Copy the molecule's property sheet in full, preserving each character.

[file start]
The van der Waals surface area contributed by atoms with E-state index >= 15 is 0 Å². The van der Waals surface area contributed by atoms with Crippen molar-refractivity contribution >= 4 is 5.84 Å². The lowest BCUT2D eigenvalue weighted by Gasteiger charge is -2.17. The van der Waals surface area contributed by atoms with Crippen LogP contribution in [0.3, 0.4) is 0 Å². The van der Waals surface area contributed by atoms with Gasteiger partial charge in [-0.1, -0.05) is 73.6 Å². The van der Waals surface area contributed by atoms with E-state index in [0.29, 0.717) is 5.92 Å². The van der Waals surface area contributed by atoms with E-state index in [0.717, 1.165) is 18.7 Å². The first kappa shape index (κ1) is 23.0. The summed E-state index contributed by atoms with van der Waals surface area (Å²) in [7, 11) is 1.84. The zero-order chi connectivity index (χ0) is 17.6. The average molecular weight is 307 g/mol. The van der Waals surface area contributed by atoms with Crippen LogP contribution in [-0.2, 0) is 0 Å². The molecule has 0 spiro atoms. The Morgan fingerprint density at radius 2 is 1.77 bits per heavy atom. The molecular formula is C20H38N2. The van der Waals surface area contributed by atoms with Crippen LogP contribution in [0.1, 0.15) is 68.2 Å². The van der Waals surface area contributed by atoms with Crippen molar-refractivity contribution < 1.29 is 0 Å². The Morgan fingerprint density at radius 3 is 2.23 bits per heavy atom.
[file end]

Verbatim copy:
The van der Waals surface area contributed by atoms with E-state index >= 15 is 0 Å². The van der Waals surface area contributed by atoms with Crippen molar-refractivity contribution >= 4 is 5.84 Å². The lowest BCUT2D eigenvalue weighted by Gasteiger charge is -2.17. The van der Waals surface area contributed by atoms with Crippen LogP contribution in [0.3, 0.4) is 0 Å². The van der Waals surface area contributed by atoms with Gasteiger partial charge in [-0.1, -0.05) is 73.6 Å². The van der Waals surface area contributed by atoms with E-state index in [0.29, 0.717) is 5.92 Å². The van der Waals surface area contributed by atoms with E-state index in [0.717, 1.165) is 18.7 Å². The first kappa shape index (κ1) is 23.0. The summed E-state index contributed by atoms with van der Waals surface area (Å²) in [7, 11) is 1.84. The zero-order chi connectivity index (χ0) is 17.6. The average molecular weight is 307 g/mol. The van der Waals surface area contributed by atoms with Crippen LogP contribution in [-0.2, 0) is 0 Å². The molecule has 0 spiro atoms. The Morgan fingerprint density at radius 2 is 1.77 bits per heavy atom. The molecular formula is C20H38N2. The van der Waals surface area contributed by atoms with Crippen LogP contribution in [0.1, 0.15) is 68.2 Å². The van der Waals surface area contributed by atoms with Crippen molar-refractivity contribution < 1.29 is 0 Å². The Morgan fingerprint density at radius 3 is 2.23 bits per heavy atom.